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If you suffer from an eating disorder now or have in the past, please email Joanna for a free telephone consultation.



Eating Disorder Recovery
Joanna Poppink, MFT
Eating Disorder Recovery Psychotherapist
serving Arizona, California, Florida, Oregon and Utah.
All appointments are virtual.



Threshold issues are a huge force in your life, whether you are aware of them or not. The issue of threshold is around us every day, perhaps even every moment.

What exactly is a threshold? This seemingly simple word encompasses various meanings and implications, each shedding light on different aspects of our lives and experiences.

  1. A Physical Boundary:
  2. A threshold can be a physical entity. It's the piece of wood or stone placed beneath a door, often referred to as a doorsill. This unassuming element serves as both support for the entry and a foundation for your feet or vehicle as you cross into a space.
  3. Symbolic Entryway:
  4. Beyond the physical, a threshold can also be metaphorical. It represents an entrance or doorway, not confined to the material world. In this sense, a threshold embodies the idea of transition and change, extending its reach beyond mere physical territory.
  5. Starting Point:
  6. Another facet of the threshold is its role as a starting point or outset. When you step across a threshold, you leave behind what's established and embark on something new. This transition doesn't necessarily imply a linear path or a known destination. It's about venturing into uncharted territory, where the familiar gives way to the unknown.
  7. A Trigger for Change:
  8. In a different context, a threshold can also be the point at which a specific effect, result, or response is triggered. For example, a low threshold of pain means that a minimal amount of discomfort can induce a reaction. This concept extends beyond physical pain; it can encompass mental, emotional, and spiritual experiences that challenge our existing boundaries and perspectives.

As we navigate our lives, we encounter thresholds regularly. Consider the simple act of walking to the curb of a sidewalk. You are about to cross a threshold into the street, where moving cars pose new challenges.

To do so safely, you must possess awareness, physical balance, and an understanding of traffic dynamics. Meeting these criteria enables you to cross this threshold successfully.

In our society, entrance requirements and criteria for crossing thresholds are evident in various aspects, such as job applications, school admissions, military positions, and competitive sports. Striving to bypass these criteria can lead to entering unprepared for the challenges that lie ahead.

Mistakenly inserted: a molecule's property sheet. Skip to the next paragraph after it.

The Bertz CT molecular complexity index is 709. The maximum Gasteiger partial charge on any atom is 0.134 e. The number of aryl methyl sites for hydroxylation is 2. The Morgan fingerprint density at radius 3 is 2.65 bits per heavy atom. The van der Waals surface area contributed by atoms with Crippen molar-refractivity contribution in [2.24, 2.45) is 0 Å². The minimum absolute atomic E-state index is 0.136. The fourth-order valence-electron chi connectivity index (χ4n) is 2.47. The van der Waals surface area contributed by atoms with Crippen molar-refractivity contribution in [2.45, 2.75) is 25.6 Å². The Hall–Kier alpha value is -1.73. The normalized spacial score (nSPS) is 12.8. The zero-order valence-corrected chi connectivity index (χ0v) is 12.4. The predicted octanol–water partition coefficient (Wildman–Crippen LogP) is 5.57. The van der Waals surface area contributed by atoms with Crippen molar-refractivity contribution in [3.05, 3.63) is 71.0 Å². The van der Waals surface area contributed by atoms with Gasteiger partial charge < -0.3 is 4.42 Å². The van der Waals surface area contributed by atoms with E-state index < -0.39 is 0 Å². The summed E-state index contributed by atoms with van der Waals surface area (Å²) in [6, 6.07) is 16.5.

Confronting barriers before being able to cross a threshold should not be viewed as a personal and forced limitation. It is a safeguard to ensure your ability to adapt and thrive in the new environment on the other side.

However, not all thresholds come with explicit criteria. Events like marriage, parenthood, or leaving home offer less structured transitions. When you experience fear or anxiety in the face of a decision, it may signify that you are approaching a threshold.

These emotions act as signals, urging you to assess your readiness for the changes that await. Are you adequately prepared to survive, adapt, and flourish on the other side of the threshold? Probably not entirely, as crossing a threshold often involves learning as you go.

The minimum requirements for crossing may be all you need initially. The key is to recognize when you're stuck in life, as this might indicate an inability to move through an important threshold. In such cases, you need to find a way to fulfill the necessary criteria.

Recovery work, too, can be seen as a threshold—a point where healing and growth await. When something feels just beyond your grasp, it might be an indication that a threshold is approaching. Knowing its existence and appreciating the criteria for crossing can help you determine if this is the path you want to follow.

Consider whether the criteria for crossing weaken or strengthen you. Do they demand conformity to standards you don't uphold, or do they require you to become more self-assured as you uphold your values?

The concept of thresholds is both profound and omnipresent. It represents the myriad transitions we encounter in our lives, from the physical to the symbolic. Understanding and appreciating these thresholds can empower us to navigate life's changes with confidence and resilience.

Please share your thoughts in the comment section below.

Written by Joanna Poppink, MFT. Joanna is a psychotherapist in private practice specializing in eating disorder recovery, stress, PTSD, and adult development.

She is licensed in CA, AZ, OR, FL, and UT. Author of the Book: Healing Your Hungry Heart: Recovering from Your Eating Disorder

Appointments are virtual.

For a free telephone consultation, e-mail her at This email address is being protected from spambots. You need JavaScript enabled to view it.

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